Like many great things, BrandYourself started out as a problem.

Back in 2008, wondering why he couldn’t get any job interviews, Pete Kistler Googled his own name.

And discovered he shared the name “Pete Kistler” with a convicted felon and sex offender, and the other man came up on Page One of Google’s search results.

He called up reputation management companies (you can learn more about the online reputation management industry here), but they quoted him from $18,000-$32,000, not exactly within a college student’s budget.

Knowing a friend of his, Patrick Ambon, knew about Search Engine Optimization, the techniques of influencing what shows up at the tops of Google search results, Pete turned to Ambon for him. Using his advice, he was able to set up web pages highly optimized for the term “Pete Kistler,” and therefore was able to get Google to rank them higher than the site alerting people about the convicted felon named “Pete Kistler,” pushing that page to the second page of Google where hardly anybody ever looks.

Around 2010, figuring that Kistler was not the only one with such a problem, the two of them and Evan Watson teamed up to found a company devoted to performing reputation management for regular people.

BrandYourself went on Shark Tank seeking to sell off 13.5 percent of the company for $2 million, which values the company at nearly $15 million. He made a good impression, but Mark Cuban, Daymond John, Kevin O’Leary and Lori Greiner could not accept that valuation, and passed on the opportunity to invest.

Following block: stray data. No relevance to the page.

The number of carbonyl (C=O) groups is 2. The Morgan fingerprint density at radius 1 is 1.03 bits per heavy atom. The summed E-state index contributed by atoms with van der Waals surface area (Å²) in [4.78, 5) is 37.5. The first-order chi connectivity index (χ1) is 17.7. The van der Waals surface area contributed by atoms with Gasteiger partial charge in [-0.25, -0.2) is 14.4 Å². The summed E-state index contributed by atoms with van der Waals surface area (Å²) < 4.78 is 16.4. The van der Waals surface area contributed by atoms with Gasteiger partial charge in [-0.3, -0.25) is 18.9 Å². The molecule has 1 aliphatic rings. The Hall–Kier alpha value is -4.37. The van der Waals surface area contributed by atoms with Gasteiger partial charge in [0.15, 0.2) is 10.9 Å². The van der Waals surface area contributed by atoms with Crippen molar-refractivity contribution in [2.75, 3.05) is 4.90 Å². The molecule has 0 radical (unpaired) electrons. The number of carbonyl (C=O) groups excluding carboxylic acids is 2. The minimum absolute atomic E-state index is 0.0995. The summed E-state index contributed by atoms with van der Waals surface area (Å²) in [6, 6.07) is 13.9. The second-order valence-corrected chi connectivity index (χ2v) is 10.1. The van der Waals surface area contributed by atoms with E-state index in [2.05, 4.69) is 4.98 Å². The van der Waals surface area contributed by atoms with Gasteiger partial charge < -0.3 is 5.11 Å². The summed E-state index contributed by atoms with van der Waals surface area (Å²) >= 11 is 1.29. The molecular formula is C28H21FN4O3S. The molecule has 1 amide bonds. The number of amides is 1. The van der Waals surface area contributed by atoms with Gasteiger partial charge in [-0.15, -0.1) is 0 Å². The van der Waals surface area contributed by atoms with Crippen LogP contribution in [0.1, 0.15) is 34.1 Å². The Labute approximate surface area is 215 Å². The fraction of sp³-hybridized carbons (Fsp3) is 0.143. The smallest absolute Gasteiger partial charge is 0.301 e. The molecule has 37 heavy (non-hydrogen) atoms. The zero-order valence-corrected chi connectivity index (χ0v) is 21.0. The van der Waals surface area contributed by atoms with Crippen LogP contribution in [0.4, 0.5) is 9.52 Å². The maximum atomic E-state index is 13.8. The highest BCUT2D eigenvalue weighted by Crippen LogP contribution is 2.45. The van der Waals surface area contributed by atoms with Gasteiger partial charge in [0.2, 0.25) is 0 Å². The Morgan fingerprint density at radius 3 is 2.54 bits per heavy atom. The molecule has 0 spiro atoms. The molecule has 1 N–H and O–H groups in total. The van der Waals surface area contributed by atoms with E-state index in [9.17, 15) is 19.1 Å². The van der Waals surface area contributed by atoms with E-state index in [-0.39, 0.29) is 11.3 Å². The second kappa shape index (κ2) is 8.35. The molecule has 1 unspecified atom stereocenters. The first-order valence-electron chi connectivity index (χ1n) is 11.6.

However, the host, Robert Herjavec, offered $2 million for 25 percent, the largest offer ever made in the history of the show.

However, Ambon could not accept the valuation Herjavec put on it of $8 million. The company had recently received $3 million from venture capitalists using the $15 million valuation.


Since that appearance, the company’s revenues have nearly doubled and they’ve had to hire an additional 30 employees. It’s also spawned lookalike companies like ReputationDefender to emerge in the market


One Comment

  • Samuel Hope

    He did not feel comfortable devaluing the company down to $10 million. He and Herjavec bargained, but could not reached agreement. Finally, Ambon had to turn down Herjavec’s investment offer. This is really coolest ways to make not to disguse itself from what is going on.

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